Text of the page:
News: David Testo, Meningitis, Morrissey, Iran, NYC LGBT Center
Mitt Romney's favorability lower than George W. Bush.
NYC's Lesbian, Gay, Bisexual and Transgender Community Center gets a makeover.
Iranian news agency mistakes article from The Onion for actual news: "Not only did FARS miss the joke, they plagiarized the Onion story wholesale, without even crediting the fake news outlet."
Excellent profile on out footballer David Testo: "David had been a permanent resident of the gray area. Who knew; who didn’t know? Who was OK with it; who was judging him behind his back? He had no clue. It drove him crazy. Never once, in all of his years playing soccer, did a teammate ask straight up if he was gay. And he never formally came out to anybody either. But in Vancouver a funny thing happened in the locker room."
California Governor Jerry Brown signs bill that will provide more supportive homes to LGBT foster youth: "Assembly Bill 1856, authored by Assemblymember Tom Ammiano and co-sponsored by the L.A. Gay & Lesbian Center, will require existing training programs for foster youth caregivers to include information related to cultural competency and best practices for serving LGBT young people."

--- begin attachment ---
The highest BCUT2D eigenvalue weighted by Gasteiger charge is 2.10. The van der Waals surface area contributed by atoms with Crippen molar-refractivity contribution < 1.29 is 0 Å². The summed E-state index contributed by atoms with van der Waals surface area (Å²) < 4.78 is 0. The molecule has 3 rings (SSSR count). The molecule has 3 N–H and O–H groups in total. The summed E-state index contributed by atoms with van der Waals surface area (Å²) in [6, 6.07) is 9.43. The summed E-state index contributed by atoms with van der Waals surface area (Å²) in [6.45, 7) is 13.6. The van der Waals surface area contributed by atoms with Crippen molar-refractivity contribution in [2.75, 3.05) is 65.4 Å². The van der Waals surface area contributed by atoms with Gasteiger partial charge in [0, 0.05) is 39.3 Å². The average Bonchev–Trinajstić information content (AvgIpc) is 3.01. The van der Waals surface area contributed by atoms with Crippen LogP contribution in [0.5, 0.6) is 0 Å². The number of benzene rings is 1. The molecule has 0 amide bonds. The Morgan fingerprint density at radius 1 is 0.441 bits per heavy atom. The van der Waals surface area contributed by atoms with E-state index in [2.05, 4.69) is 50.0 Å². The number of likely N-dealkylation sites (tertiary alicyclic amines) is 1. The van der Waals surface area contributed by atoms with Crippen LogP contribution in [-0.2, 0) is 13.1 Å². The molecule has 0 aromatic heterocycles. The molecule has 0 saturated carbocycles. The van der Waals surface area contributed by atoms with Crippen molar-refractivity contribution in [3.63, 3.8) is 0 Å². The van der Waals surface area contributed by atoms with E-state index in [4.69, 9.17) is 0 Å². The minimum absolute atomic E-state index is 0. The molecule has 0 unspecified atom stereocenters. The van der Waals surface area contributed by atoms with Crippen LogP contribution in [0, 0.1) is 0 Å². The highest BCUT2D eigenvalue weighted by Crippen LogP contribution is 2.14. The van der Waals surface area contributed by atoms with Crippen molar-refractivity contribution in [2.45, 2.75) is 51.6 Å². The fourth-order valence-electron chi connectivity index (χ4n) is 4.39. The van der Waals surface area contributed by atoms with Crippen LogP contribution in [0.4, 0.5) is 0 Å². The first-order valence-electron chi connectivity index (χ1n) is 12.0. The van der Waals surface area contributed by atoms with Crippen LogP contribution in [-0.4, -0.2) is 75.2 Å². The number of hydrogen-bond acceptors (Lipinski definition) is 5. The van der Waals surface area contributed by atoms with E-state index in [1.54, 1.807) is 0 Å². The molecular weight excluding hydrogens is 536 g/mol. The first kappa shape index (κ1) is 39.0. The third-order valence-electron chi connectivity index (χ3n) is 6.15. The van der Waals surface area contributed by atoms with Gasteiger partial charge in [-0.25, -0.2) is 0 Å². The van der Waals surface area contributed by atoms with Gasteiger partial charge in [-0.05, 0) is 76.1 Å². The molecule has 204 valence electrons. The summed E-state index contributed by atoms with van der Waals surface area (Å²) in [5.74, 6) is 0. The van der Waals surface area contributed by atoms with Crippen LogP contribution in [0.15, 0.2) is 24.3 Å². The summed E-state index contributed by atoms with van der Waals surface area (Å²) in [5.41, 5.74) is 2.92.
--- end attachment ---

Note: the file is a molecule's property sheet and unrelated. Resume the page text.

More on NYC's Meningitis outbreak among gay HIV-positive men.
Morrissey was offered a vegetarian Coachella if he would reunite with Johnny Marr as The Smiths: "[I]nterestingly the agents for Coachella offered a 100 percent vegetarian event for the following year if I would agree to headline with Johnny Marr as the Smiths. Fascinatingly they made it clear that they would 'not require' the Smiths' bass player or drummer ... which I thought certainly said something."
NYT on SF's new anti-gay drunk-driving archbishop: "Some expressed hope that in getting to know his followers here, Bishop Cordileone would come to see things their way. Others were more defiant, saying nothing would shake their faith. 'In a sense, I am glad that the church is sending the top guy that they have — the top antigay — because it means that we, as a community of Catholics, have done something good to deserve attention,' said George Woyames, 68, who added that he was raised as a Roman Catholic but became committed to the religion only after joining Most Holy Redeemer in 1987."